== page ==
Quote of the day, 7 February: Venerable Margaret of the Blessed Sacrament

It was not only in what affected her that she showed this trust in God; it was also with regard to sinners: for when she knew that God was angry with some soul with whom he had entrusted her, she went to throw herself at His feet with such confidence in His goodness, that she did not cease to ask Him for mercy, just until she had obtained it. She would say, “O my God, I will not leave you until you grant me their salvation.”

Father Denis Amelote, Cong.Orat.

Chapter 8, no. IX

Venerable Margaret of the Blessed Sacrament (Margaret Perigot, 7 February 1619 – 26 May 1648) was a professed Discalced Carmelite nun of the Carmel of Beaune, France. Orphaned in her early adolescence, her uncle, a priest, entrusted the devout child to the Discalced Carmelite nuns of Beaune. She had a particular devotion to the Infant Jesus and soon discovered that He entrusted her with a particular mission: to make him known as the Little King of Grace. Venerable Margaret died at age 20, but devotion to the Infant Jesus of Beaune and Venerable Margaret continues to this day.

The “Little King of Grace” is a small wooden statue (58 cm tall), painted with hinged joints and vested with beautiful garments from nations worldwide. The statue was offered to Venerable Margaret as a Christmas gift in 1643 by the Baron de Renty, Normand Gaston, as a thank-you for their spiritual friendship. It is likely that the statue of the “Little King of Grace” was sculpted by Baron de Renty as a sign of his devotion to spiritual childhood. During the French Revolution, the Discalced Carmelite nuns of Beaune were expelled from their monastery, just like all of France’s men and women religious. The Carmelites gave their statue to some brave souls, who kept him safe in a wooden cupboard in their home. The Little King was venerated secretly until 28 December 1873, when, at the instigation of the priest of Saint Nicolas parish, a solemn feast in the presence of the bishop of Dijon marked the resumption of the public veneration of the Little King of Grace. We should also underline the importance of Cardinal de Bérulle’s French school of spirituality, which emphasized the Incarnation of Christ. This spirituality—which strongly influenced the Teresian foundations in France—also influenced the Carmel of Beaune and Venerable Margaret. | Image credit: Melina1965 / Flickr (Some rights reserved)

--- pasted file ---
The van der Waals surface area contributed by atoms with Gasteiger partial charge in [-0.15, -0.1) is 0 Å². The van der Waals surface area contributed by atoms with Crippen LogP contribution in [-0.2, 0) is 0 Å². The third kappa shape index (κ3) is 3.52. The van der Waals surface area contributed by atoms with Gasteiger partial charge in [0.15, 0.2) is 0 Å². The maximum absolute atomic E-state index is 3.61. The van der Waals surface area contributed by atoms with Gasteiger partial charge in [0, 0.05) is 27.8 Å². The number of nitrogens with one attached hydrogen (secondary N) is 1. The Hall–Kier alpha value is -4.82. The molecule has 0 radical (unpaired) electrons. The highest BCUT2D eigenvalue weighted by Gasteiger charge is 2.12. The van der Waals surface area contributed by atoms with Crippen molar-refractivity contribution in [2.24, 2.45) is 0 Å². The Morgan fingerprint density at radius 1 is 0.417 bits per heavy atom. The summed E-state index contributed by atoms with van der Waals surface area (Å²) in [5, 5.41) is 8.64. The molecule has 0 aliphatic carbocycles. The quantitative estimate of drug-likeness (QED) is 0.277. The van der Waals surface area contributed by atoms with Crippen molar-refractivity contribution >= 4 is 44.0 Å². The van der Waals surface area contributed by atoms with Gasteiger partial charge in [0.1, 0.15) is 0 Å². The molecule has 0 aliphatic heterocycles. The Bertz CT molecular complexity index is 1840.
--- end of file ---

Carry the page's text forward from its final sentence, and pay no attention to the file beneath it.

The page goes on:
Amelote, D & Le Petit, P 1655, La Vie de soeur Marguerite du S. Sacrement, religieuse carmélite du monastère de Beaune, Pierre Le Petit, Paris.

Translation from the French text is the blogger’s own work product and may not be reproduced without permission.

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